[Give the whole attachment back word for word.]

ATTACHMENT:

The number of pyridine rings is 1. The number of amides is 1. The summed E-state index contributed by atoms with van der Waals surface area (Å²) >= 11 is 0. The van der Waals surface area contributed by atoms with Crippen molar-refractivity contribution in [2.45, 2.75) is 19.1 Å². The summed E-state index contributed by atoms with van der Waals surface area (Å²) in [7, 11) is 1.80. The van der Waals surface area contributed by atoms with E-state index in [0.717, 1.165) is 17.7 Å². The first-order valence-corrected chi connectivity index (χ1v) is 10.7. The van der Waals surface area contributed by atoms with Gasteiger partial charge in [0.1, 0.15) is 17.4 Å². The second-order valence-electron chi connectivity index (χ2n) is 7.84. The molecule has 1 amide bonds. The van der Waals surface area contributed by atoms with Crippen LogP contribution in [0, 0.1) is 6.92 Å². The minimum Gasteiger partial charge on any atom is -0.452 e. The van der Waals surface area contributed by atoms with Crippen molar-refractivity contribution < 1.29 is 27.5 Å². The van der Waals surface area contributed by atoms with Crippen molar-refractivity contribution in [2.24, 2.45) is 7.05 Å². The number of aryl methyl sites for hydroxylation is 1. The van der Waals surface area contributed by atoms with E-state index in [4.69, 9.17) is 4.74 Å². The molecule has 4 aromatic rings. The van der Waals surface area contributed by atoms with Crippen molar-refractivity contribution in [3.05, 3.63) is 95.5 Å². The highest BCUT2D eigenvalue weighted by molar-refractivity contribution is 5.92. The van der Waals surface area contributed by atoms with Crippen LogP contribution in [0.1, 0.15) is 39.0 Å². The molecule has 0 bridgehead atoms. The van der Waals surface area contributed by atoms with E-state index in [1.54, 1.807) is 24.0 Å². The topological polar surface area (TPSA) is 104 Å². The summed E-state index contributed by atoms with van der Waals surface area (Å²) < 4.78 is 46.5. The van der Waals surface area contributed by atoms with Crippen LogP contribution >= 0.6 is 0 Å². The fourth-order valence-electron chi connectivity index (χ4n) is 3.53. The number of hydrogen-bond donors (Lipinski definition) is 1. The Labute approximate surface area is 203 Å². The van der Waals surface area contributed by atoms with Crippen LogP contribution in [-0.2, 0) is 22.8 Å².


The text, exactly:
The number of pyridine rings is 1. The number of amides is 1. The summed E-state index contributed by atoms with van der Waals surface area (Å²) >= 11 is 0. The van der Waals surface area contributed by atoms with Crippen molar-refractivity contribution in [2.45, 2.75) is 19.1 Å². The summed E-state index contributed by atoms with van der Waals surface area (Å²) in [7, 11) is 1.80. The van der Waals surface area contributed by atoms with E-state index in [0.717, 1.165) is 17.7 Å². The first-order valence-corrected chi connectivity index (χ1v) is 10.7. The van der Waals surface area contributed by atoms with Gasteiger partial charge in [0.1, 0.15) is 17.4 Å². The second-order valence-electron chi connectivity index (χ2n) is 7.84. The molecule has 1 amide bonds. The van der Waals surface area contributed by atoms with Crippen LogP contribution in [0, 0.1) is 6.92 Å². The minimum Gasteiger partial charge on any atom is -0.452 e. The van der Waals surface area contributed by atoms with Crippen molar-refractivity contribution < 1.29 is 27.5 Å². The van der Waals surface area contributed by atoms with Crippen molar-refractivity contribution in [2.24, 2.45) is 7.05 Å². The number of aryl methyl sites for hydroxylation is 1. The van der Waals surface area contributed by atoms with E-state index in [4.69, 9.17) is 4.74 Å². The molecule has 4 aromatic rings. The van der Waals surface area contributed by atoms with Crippen molar-refractivity contribution in [3.05, 3.63) is 95.5 Å². The highest BCUT2D eigenvalue weighted by molar-refractivity contribution is 5.92. The van der Waals surface area contributed by atoms with Crippen LogP contribution in [0.1, 0.15) is 39.0 Å². The molecule has 0 bridgehead atoms. The van der Waals surface area contributed by atoms with E-state index in [1.54, 1.807) is 24.0 Å². The topological polar surface area (TPSA) is 104 Å². The summed E-state index contributed by atoms with van der Waals surface area (Å²) < 4.78 is 46.5. The van der Waals surface area contributed by atoms with Crippen LogP contribution >= 0.6 is 0 Å². The fourth-order valence-electron chi connectivity index (χ4n) is 3.53. The number of hydrogen-bond donors (Lipinski definition) is 1. The Labute approximate surface area is 203 Å². The van der Waals surface area contributed by atoms with Crippen LogP contribution in [-0.2, 0) is 22.8 Å².